Mike Wittmer has done evangelicals a great service. He has penned an easy-to-read, thoughtful, and charitable response to Rob Bell’s controversial book, Love Wins. Wittmer is a professor at Grand Rapids Theological Seminary and has written books like Don’t Stop Believing: Why Living Like Jesus Is Not Enough and Heaven Is a Place on Earth: Why Everything You Do Matters to God.
This new book, Christ Alone: An Evangelical Response to Rob Bell’s Love Wins, is a tour-de-force, brilliant in its critique and gracious in its tone. I’ve always admired Mike Wittmer’s willingness to genuinely listen to the questions and concerns coming from people of differing theological persuasions. When the Emerging Church discussion was taking place, Wittmer readily admitted weaknesses and errors within evangelical theology that need to be corrected. But he never veered from his reliance on the authoritativeness of Scripture and the centrality of the gospel.
So now, Wittmer enters into the fierce debate over Love Wins in order to express his significant concerns about Rob Bell’s theology. Readers of Wittmer’s response will discover that the issues at stake are not just about hell and the afterlife. Theology is connected. He writes:
Theology, or our understanding of God, is more like a sweater than a smorgasbord. We can’t logically walk up to the Bible buffet and load up on the teachings we like while skipping the ones we don’t: give me an extra helping of love but hold the stuff about wrath. Instead, our beliefs about God and the Christian life are intertwined like the strands of yarn in a cable-knit sweater. When we tug on one, the others tend to come, too. (2)
Wittmer’s goal in this book is to help the reader understand the biblical and theological issues at stake. He also wants readers to embrace or reaffirm the traditional perspective on these matters. Unlike Bell, Wittmer is clear:
“The traditional, evangelical story about God and salvation is the only story in which God truly loves, and it’s also the only story in which he self-sacrificially wins.” (4)
Christ Alone is divided into ten chapters, each of which corresponds (roughly) to the main ideas of Love Wins. One of the ways that Wittmer makes his case is by asking the kind of questions about Bell’s theology that Bell asks about evangelical thought. The difference between the two books is not just the theology expressed, but also the tone in which the discussion takes place. Bell openly mocks the traditional view, caricaturing evangelicals and making snide comments about those who hold to such belief. Wittmer, however, interacts with Bell’s arguments in an evenhanded, charitable way that is certainly firm, but never mean-spirited.
The result is that Wittmer ably models how to engage in theological debate, even as he distinguishes error from truth in Bell’s work. This book offers sound advice that goes beyond the debate over Love Wins and is applicable to anyone who wants to wisely study the Scriptures. Here are some examples:
- “If you sense that as you answer your theological question your reach exceeds your grasp, there is a good chance you are talking about God.” (12)
- “Better to believe that God is all-powerful and all-loving and wrestle with evil than to weaken one aspect of God to make room for evil.” (14)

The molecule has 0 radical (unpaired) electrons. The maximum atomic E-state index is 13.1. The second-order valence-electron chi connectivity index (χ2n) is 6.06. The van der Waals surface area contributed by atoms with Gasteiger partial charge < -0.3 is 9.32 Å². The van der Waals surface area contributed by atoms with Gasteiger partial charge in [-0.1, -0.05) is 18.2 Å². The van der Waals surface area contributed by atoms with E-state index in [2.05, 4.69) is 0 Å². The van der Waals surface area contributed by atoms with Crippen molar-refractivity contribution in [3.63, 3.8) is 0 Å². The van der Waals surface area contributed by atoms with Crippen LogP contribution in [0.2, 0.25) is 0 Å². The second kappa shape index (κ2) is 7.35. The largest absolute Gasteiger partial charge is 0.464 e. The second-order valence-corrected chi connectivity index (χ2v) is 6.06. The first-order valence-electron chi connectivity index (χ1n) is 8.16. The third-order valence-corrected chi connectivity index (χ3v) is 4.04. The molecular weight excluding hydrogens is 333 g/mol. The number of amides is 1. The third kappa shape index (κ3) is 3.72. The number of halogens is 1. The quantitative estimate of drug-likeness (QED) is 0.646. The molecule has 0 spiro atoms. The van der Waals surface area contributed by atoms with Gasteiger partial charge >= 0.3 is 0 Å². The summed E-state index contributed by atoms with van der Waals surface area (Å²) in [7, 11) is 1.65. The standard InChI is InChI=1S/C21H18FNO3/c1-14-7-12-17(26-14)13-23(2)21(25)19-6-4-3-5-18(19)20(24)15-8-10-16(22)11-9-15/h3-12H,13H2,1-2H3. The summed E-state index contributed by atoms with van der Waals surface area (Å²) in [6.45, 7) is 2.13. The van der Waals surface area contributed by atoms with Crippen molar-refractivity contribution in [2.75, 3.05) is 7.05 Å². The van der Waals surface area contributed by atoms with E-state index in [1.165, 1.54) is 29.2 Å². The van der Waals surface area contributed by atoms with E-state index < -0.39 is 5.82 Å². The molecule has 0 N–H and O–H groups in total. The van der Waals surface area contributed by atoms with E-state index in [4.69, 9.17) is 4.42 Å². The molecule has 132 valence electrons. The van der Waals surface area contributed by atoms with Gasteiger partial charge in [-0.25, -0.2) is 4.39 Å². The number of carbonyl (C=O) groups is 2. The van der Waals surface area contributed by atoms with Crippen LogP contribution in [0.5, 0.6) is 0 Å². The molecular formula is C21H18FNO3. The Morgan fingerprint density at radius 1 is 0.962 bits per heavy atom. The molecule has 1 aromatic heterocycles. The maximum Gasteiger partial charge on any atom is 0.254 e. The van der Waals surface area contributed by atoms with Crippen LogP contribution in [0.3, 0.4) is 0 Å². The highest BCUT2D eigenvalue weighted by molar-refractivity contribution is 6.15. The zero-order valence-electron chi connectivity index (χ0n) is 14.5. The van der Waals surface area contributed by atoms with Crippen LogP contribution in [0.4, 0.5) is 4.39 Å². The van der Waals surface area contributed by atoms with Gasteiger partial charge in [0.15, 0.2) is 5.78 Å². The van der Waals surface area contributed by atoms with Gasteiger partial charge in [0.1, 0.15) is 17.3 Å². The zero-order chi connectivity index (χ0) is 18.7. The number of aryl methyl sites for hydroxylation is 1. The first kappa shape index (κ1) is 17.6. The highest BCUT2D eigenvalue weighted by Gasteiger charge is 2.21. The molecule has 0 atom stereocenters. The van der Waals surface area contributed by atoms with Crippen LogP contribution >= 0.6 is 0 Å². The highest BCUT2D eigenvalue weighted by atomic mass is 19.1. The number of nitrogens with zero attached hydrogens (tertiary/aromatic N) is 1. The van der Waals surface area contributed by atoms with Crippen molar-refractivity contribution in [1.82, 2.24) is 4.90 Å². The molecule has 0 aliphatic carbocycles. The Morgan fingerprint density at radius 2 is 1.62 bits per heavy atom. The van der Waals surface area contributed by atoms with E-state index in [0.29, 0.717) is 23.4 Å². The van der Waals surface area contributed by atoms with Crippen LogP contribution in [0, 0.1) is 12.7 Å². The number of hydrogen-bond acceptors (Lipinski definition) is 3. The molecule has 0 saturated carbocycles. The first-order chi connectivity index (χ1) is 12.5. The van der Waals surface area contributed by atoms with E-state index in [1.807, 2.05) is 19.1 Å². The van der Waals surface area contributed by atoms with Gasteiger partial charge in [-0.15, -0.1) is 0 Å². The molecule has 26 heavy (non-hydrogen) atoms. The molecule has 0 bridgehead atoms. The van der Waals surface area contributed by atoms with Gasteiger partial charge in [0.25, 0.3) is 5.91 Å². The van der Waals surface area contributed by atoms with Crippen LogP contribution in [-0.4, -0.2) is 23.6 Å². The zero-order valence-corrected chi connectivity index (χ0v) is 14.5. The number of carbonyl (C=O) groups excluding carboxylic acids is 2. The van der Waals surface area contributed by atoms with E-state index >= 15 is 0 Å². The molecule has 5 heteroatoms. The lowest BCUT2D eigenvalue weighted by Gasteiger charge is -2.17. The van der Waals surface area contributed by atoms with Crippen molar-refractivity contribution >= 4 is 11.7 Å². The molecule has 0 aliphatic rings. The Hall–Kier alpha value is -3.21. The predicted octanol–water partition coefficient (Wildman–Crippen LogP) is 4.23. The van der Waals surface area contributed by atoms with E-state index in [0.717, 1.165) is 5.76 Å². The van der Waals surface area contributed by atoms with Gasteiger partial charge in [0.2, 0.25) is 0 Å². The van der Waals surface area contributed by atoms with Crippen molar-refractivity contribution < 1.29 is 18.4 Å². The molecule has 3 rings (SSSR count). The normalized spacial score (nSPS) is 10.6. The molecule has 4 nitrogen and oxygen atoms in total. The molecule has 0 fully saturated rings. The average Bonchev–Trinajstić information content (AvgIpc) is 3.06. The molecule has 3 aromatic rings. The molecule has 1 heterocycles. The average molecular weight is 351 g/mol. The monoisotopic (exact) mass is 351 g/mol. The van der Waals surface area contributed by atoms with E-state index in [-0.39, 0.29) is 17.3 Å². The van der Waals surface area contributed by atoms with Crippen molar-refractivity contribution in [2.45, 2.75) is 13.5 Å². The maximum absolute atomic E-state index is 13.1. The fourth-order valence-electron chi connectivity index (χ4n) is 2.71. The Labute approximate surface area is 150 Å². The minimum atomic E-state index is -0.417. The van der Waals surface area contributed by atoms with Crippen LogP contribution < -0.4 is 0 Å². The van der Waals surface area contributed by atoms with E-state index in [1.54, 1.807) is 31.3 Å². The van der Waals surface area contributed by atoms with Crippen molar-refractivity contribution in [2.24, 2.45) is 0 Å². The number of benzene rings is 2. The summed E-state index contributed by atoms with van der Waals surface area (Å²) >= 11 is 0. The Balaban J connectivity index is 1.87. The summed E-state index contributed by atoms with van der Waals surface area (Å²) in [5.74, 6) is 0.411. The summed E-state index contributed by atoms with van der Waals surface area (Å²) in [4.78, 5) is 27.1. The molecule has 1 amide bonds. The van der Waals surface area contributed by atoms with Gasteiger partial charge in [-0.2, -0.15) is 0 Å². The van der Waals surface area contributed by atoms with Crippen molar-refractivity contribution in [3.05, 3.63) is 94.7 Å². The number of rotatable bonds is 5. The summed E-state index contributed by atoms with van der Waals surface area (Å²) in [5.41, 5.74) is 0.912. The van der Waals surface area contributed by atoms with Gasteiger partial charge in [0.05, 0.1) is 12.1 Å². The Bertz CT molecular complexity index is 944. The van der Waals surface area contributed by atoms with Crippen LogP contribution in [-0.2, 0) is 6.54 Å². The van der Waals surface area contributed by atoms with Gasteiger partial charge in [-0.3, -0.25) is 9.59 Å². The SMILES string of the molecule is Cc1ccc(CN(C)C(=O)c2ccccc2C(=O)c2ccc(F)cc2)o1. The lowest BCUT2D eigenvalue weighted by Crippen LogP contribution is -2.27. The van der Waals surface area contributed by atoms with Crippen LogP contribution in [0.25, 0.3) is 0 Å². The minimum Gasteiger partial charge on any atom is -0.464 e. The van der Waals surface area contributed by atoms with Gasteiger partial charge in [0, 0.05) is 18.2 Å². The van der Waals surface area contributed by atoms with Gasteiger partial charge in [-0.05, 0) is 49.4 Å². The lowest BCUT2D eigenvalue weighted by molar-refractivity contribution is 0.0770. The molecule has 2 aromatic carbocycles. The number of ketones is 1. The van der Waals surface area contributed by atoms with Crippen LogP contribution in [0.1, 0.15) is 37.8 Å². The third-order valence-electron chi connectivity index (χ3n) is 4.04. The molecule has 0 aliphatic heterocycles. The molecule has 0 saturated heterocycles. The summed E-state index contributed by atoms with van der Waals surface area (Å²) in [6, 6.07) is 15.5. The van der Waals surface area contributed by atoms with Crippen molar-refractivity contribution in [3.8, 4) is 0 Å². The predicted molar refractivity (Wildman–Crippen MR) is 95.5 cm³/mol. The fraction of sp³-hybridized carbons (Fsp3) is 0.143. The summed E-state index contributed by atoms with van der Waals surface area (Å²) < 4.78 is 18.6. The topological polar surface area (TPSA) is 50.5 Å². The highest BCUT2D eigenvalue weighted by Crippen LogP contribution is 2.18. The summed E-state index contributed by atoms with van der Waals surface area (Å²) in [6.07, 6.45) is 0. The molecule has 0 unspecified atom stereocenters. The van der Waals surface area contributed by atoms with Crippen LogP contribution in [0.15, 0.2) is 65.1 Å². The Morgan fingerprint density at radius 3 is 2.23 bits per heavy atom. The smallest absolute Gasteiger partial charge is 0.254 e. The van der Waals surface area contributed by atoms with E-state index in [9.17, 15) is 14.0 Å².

- “Our hopes are only as strong as the reasons we have for holding them.” (23)
- “Speak when the Bible speaks and remain quiet when the Bible is silent.” (30)
Then, there are the moments where Wittmer turns the tables on Bell’s argumentation. Whereas Bell worries that a traditional view of hell leads to a skewed vision of God, Wittmer worries that Bell’s theology leads to cynicism about God’s character. Here are questions to ponder:
- “Why would a God who ‘loves’ enough to empty hell want to frighten people now with numerous warnings that sound like hell lasts forever?” (22)
- “If the appalling mutilation of Rwandan children was comparable to hell, then why would Jesus say that it is better for us to mutilate ourselves than to be cast into hell?” (51) Response: ”Jesus’ ‘shocking images of judgment’ make sense only if Jesus was warning about a real and shocking judgment.” (52)
Wittmer also points out troubling inconsistencies and logical flaws in Love Wins:
- “According to Bell, when evangelicals say that God gives humans the freedom to reject him and then live with the consequences of those actions, the result is a ‘devastating’ and ‘psychologically crushing’ God who is impossible to love. But when Bell’s God gives people freedom to reject him and then live with the consequences, ‘love wins’?” (73)
Wittmer’s biggest problem with Love Wins is not Bell’s views on heaven and hell. (In fact, in the chapter on heaven, Wittmer sympathizes with Bell’s robust vision of a renewed earth, a subject that Wittmer has written extensively about.) No, the big problem is what Bell does with our view of God, sin, and grace.
“Love Wins attempts to make our judgment about God rather than about us. Rob Bell effectively puts God on trial.” (124)
“If there is no looming threat of wrath and hell, then there is little for God to do except be generally kind to everyone. That may be nice, but the Bible wouldn’t say that this God is love.” (146)
“If we say that a loving God would never send anyone to hell forever, we are already assuming that no one deserves to stay there.” (57)
“[Bell] never indicates that God himself is rightly offended and wrathful toward our rebellion.” (88)
“Jesus’ death on the cross is an act of love only if it actually accomplishes something.” (95)
“[Bell] never mentions that we might need special, redemptive grace, either to choose what is right or to be saved.” (92)
Christ Alone is a terrific response to Love Wins. Mike Wittmer has carefully evaluated Bell’s interpretation of Scripture and has written a response that is full of pastoral wisdom and biblical insight.